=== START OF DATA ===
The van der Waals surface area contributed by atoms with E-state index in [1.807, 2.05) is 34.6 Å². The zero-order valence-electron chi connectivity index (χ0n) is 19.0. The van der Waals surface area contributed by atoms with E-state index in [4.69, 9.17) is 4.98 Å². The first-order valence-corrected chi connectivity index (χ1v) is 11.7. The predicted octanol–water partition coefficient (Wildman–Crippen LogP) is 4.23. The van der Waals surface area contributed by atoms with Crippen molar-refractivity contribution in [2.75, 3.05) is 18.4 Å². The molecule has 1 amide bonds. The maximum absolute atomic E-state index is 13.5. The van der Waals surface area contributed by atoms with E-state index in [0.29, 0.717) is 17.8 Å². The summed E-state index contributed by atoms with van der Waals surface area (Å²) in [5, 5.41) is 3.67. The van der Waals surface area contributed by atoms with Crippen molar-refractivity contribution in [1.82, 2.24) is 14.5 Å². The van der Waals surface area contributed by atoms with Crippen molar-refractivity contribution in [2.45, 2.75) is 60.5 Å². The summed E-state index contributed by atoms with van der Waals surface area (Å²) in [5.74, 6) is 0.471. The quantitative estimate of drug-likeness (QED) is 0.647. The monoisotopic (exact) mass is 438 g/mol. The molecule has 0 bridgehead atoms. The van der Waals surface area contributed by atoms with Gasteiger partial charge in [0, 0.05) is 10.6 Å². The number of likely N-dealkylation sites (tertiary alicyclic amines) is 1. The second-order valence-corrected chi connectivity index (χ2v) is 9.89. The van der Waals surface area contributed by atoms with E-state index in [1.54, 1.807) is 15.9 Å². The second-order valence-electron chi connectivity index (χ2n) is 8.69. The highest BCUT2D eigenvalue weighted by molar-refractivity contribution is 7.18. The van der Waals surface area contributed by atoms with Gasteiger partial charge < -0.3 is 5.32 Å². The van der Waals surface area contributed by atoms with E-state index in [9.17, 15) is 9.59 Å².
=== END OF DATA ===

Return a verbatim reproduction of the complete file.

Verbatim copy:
The van der Waals surface area contributed by atoms with E-state index in [1.807, 2.05) is 34.6 Å². The zero-order valence-electron chi connectivity index (χ0n) is 19.0. The van der Waals surface area contributed by atoms with E-state index in [4.69, 9.17) is 4.98 Å². The first-order valence-corrected chi connectivity index (χ1v) is 11.7. The predicted octanol–water partition coefficient (Wildman–Crippen LogP) is 4.23. The van der Waals surface area contributed by atoms with Crippen molar-refractivity contribution in [2.75, 3.05) is 18.4 Å². The molecule has 1 amide bonds. The maximum absolute atomic E-state index is 13.5. The van der Waals surface area contributed by atoms with E-state index in [0.29, 0.717) is 17.8 Å². The summed E-state index contributed by atoms with van der Waals surface area (Å²) in [5, 5.41) is 3.67. The van der Waals surface area contributed by atoms with Crippen molar-refractivity contribution in [1.82, 2.24) is 14.5 Å². The van der Waals surface area contributed by atoms with Crippen molar-refractivity contribution in [2.45, 2.75) is 60.5 Å². The summed E-state index contributed by atoms with van der Waals surface area (Å²) in [5.74, 6) is 0.471. The quantitative estimate of drug-likeness (QED) is 0.647. The monoisotopic (exact) mass is 438 g/mol. The molecule has 0 bridgehead atoms. The van der Waals surface area contributed by atoms with Gasteiger partial charge in [0, 0.05) is 10.6 Å². The number of likely N-dealkylation sites (tertiary alicyclic amines) is 1. The second-order valence-corrected chi connectivity index (χ2v) is 9.89. The van der Waals surface area contributed by atoms with E-state index in [1.54, 1.807) is 15.9 Å². The second-order valence-electron chi connectivity index (χ2n) is 8.69. The highest BCUT2D eigenvalue weighted by molar-refractivity contribution is 7.18. The van der Waals surface area contributed by atoms with Gasteiger partial charge < -0.3 is 5.32 Å². The van der Waals surface area contributed by atoms with E-state index in [9.17, 15) is 9.59 Å².